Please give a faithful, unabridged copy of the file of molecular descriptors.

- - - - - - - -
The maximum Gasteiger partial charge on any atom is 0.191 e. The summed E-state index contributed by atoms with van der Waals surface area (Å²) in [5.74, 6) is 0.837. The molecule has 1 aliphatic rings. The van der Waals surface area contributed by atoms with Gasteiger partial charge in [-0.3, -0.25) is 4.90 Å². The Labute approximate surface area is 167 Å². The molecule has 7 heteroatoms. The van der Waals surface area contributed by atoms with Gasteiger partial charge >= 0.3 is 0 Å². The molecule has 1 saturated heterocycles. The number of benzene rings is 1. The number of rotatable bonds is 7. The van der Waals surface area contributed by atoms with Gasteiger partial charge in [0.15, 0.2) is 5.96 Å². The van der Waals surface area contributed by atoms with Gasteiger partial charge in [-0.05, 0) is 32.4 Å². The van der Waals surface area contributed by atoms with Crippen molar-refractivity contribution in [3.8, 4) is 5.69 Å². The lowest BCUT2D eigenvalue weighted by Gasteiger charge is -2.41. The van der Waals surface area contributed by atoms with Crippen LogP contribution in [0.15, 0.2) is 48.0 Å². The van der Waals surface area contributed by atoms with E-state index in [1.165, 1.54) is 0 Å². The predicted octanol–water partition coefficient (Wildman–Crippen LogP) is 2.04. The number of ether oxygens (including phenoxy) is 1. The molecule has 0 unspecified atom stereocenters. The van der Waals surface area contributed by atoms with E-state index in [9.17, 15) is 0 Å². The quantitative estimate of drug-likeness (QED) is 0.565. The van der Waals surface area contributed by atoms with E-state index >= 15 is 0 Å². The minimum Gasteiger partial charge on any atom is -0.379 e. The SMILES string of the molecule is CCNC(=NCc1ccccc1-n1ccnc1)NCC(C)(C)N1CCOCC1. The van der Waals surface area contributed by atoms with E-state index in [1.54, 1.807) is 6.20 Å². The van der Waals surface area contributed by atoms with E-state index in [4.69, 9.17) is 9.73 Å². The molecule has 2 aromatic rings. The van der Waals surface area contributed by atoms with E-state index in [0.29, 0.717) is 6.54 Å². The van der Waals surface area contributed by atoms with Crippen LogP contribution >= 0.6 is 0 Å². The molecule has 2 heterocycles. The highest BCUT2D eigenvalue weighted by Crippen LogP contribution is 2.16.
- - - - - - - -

The maximum Gasteiger partial charge on any atom is 0.191 e. The summed E-state index contributed by atoms with van der Waals surface area (Å²) in [5.74, 6) is 0.837. The molecule has 1 aliphatic rings. The van der Waals surface area contributed by atoms with Gasteiger partial charge in [-0.3, -0.25) is 4.90 Å². The Labute approximate surface area is 167 Å². The molecule has 7 heteroatoms. The van der Waals surface area contributed by atoms with Gasteiger partial charge >= 0.3 is 0 Å². The molecule has 1 saturated heterocycles. The number of benzene rings is 1. The number of rotatable bonds is 7. The van der Waals surface area contributed by atoms with Gasteiger partial charge in [0.15, 0.2) is 5.96 Å². The van der Waals surface area contributed by atoms with Gasteiger partial charge in [-0.05, 0) is 32.4 Å². The van der Waals surface area contributed by atoms with Crippen molar-refractivity contribution in [3.8, 4) is 5.69 Å². The lowest BCUT2D eigenvalue weighted by Gasteiger charge is -2.41. The van der Waals surface area contributed by atoms with Crippen LogP contribution in [0.15, 0.2) is 48.0 Å². The van der Waals surface area contributed by atoms with E-state index in [1.165, 1.54) is 0 Å². The predicted octanol–water partition coefficient (Wildman–Crippen LogP) is 2.04. The number of ether oxygens (including phenoxy) is 1. The molecule has 0 unspecified atom stereocenters. The van der Waals surface area contributed by atoms with E-state index in [9.17, 15) is 0 Å². The quantitative estimate of drug-likeness (QED) is 0.565. The van der Waals surface area contributed by atoms with E-state index >= 15 is 0 Å². The minimum Gasteiger partial charge on any atom is -0.379 e. The SMILES string of the molecule is CCNC(=NCc1ccccc1-n1ccnc1)NCC(C)(C)N1CCOCC1. The van der Waals surface area contributed by atoms with E-state index in [1.54, 1.807) is 6.20 Å². The van der Waals surface area contributed by atoms with E-state index in [4.69, 9.17) is 9.73 Å². The molecule has 2 aromatic rings. The van der Waals surface area contributed by atoms with E-state index in [0.29, 0.717) is 6.54 Å². The van der Waals surface area contributed by atoms with Crippen LogP contribution >= 0.6 is 0 Å². The molecule has 2 heterocycles. The highest BCUT2D eigenvalue weighted by Crippen LogP contribution is 2.16.